Diagnostic reliability of the thyroid imaging reporting and data system (TI-RADS) in routine practice

Allen San Shell Jabar, Prakashini Koteshwara, Jasbon Andrade

Research output: Contribution to journalArticlepeer-review

17 Citations (Scopus)


Purpose: To evaluate the diagnostic reliability of Thyroid Imaging Reporting and Data System (TI-RADS) classifica-tions described by American College of Radiology (ACR) and Kwak et al. by calculating the risk of malignancy, to assess the role of TI-RADS in reducing fine-needle aspiration cytology (FNAC) of benign lesions. Material and methods: This was a prospective study during the period from December 2017 to August 2018. Thyroid nodules were classified using ACR TI-RADS and TI-RADS proposed by Kwak et al. The TI-RADS categorisations were compared to the final diagnosis obtained by cytopathological/histopathological analysis. The risk of malignancy for each category was calculated. Sensitivity, specificity, and positive and negative predictive values for individual suspicious ultrasound features were also assessed. Results: We evaluated a total of 127 thyroid nodules. The risk of malignancy was 0% in ACR TR1, 0% in ACR TR2, 6.9% in ACR TR3, 29.2% in ACR TR4, and 80% in ACR TR5 categories. The risk of malignancy for TI-RADS according to Kwak et al. were 0%, 0%, 21.5%, 32.4%, 100% for TI-RADS 2, 3, 4A, 4B, and 4C categories, respectively. Kwak TI-RADS 2 and 3 had higher sensitivity in predicting benignity compared to ACR TR1 and 2 (35.4% vs. 25.9%). Conclusions: We found TI-RADS classification to be a reliable, non-invasive, and practical method for assessing thyroid nodules in routine practice. TI-RADS can safely avert avoidable FNACs in a significant proportion of benign thyroid lesions.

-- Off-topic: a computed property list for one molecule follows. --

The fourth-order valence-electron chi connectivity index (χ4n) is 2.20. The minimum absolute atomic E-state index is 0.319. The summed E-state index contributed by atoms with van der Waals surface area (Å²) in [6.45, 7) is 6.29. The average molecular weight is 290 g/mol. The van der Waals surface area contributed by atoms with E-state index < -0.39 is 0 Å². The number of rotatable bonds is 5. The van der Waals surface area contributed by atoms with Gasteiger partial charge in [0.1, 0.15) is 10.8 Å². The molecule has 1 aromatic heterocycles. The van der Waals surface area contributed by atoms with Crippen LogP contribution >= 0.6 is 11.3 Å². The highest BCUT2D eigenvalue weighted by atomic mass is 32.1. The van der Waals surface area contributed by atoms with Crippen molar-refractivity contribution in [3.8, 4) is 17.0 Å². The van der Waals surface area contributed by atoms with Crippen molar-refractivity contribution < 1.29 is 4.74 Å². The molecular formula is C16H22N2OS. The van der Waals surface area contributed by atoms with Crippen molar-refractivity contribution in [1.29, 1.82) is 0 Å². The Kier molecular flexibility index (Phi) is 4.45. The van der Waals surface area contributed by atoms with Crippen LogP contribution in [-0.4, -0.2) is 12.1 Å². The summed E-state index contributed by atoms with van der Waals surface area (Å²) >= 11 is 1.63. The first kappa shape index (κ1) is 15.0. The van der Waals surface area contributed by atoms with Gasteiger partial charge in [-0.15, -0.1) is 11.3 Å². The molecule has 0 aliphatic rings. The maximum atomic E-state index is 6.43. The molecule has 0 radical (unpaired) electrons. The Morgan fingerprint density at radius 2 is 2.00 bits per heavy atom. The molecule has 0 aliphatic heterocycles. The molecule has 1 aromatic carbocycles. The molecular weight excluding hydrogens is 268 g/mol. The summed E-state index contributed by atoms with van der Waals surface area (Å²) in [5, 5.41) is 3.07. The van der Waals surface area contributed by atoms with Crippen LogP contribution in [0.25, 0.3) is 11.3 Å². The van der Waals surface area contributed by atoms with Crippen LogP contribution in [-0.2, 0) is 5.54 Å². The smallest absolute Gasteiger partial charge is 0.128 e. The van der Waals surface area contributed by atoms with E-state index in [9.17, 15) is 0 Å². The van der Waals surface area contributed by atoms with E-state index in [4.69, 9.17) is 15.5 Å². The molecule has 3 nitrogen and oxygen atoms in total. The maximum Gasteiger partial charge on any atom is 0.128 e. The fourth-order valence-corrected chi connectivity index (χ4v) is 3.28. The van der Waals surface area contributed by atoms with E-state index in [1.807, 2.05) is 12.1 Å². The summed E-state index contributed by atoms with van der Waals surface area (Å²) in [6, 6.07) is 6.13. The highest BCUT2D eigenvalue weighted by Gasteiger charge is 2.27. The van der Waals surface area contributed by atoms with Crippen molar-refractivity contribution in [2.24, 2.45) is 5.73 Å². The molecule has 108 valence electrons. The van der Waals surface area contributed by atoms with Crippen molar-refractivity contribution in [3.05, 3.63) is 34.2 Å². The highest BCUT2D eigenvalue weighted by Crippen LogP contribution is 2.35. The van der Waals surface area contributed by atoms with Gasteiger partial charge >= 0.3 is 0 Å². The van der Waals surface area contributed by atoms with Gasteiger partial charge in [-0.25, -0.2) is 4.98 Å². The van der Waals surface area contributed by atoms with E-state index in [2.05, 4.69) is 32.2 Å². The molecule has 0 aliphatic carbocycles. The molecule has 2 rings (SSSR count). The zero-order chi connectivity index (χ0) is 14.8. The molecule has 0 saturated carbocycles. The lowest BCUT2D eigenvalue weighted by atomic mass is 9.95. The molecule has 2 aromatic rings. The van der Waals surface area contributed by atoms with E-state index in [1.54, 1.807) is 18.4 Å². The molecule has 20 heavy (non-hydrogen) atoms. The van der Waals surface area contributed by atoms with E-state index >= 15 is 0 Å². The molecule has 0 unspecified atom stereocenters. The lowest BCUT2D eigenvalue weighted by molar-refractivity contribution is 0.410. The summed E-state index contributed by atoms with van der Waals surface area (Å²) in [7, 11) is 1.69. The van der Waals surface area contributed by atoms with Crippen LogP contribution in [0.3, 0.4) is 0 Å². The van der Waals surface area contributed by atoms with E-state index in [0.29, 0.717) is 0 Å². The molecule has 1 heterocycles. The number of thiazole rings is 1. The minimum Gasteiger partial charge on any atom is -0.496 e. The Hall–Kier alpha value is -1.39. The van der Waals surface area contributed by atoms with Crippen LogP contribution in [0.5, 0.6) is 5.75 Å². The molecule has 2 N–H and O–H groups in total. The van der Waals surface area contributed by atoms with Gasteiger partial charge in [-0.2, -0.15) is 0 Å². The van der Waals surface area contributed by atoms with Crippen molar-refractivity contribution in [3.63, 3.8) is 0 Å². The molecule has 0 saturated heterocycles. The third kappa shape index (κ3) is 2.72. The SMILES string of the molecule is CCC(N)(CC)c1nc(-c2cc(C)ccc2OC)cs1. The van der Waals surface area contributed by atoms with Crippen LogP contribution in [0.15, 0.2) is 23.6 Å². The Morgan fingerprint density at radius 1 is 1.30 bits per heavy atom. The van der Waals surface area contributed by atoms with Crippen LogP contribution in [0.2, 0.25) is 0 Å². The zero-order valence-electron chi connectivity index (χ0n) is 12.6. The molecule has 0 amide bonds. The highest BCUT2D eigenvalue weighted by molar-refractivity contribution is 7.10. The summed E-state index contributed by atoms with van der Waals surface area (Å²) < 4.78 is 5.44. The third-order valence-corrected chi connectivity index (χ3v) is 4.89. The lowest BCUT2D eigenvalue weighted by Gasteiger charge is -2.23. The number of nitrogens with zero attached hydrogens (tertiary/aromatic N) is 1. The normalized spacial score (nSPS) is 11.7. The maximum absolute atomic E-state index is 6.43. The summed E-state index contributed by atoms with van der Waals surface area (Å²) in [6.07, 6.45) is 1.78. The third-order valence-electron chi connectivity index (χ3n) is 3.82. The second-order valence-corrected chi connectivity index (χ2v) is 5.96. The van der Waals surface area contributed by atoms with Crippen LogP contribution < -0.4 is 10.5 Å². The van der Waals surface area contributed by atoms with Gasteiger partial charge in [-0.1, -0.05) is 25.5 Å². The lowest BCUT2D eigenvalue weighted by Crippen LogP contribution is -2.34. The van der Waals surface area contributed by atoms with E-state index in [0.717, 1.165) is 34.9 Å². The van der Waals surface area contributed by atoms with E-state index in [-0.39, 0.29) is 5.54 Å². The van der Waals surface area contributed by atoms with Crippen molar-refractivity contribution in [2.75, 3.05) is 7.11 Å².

Original languageEnglish
Pages (from-to)274-280
Number of pages7
JournalPolish Journal of Radiology
Publication statusPublished - 01-01-2019

All Science Journal Classification (ASJC) codes

  • Radiology Nuclear Medicine and imaging


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